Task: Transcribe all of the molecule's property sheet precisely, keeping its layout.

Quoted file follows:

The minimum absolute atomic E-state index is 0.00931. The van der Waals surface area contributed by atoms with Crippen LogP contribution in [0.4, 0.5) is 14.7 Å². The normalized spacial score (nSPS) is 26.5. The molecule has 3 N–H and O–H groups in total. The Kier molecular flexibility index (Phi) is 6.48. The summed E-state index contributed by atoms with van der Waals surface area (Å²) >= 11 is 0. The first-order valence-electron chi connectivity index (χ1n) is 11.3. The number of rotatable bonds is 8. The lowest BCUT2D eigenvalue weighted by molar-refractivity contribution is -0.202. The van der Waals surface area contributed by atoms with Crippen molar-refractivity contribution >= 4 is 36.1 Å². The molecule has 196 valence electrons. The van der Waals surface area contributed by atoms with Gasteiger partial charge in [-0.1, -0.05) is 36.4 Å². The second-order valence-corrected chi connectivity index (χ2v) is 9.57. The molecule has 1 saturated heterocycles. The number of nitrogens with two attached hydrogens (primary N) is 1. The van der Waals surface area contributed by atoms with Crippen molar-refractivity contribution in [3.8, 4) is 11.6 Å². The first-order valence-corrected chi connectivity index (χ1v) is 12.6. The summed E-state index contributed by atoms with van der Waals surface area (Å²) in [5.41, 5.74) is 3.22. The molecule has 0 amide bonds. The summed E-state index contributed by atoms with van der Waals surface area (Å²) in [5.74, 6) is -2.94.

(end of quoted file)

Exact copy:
The minimum absolute atomic E-state index is 0.00931. The van der Waals surface area contributed by atoms with Crippen LogP contribution in [0.4, 0.5) is 14.7 Å². The normalized spacial score (nSPS) is 26.5. The molecule has 3 N–H and O–H groups in total. The Kier molecular flexibility index (Phi) is 6.48. The summed E-state index contributed by atoms with van der Waals surface area (Å²) >= 11 is 0. The first-order valence-electron chi connectivity index (χ1n) is 11.3. The number of rotatable bonds is 8. The lowest BCUT2D eigenvalue weighted by molar-refractivity contribution is -0.202. The van der Waals surface area contributed by atoms with Crippen molar-refractivity contribution >= 4 is 36.1 Å². The molecule has 196 valence electrons. The van der Waals surface area contributed by atoms with Gasteiger partial charge in [-0.1, -0.05) is 36.4 Å². The second-order valence-corrected chi connectivity index (χ2v) is 9.57. The molecule has 1 saturated heterocycles. The number of nitrogens with two attached hydrogens (primary N) is 1. The van der Waals surface area contributed by atoms with Crippen molar-refractivity contribution in [3.8, 4) is 11.6 Å². The first-order valence-corrected chi connectivity index (χ1v) is 12.6. The summed E-state index contributed by atoms with van der Waals surface area (Å²) in [5.41, 5.74) is 3.22. The molecule has 0 amide bonds. The summed E-state index contributed by atoms with van der Waals surface area (Å²) in [5.74, 6) is -2.94.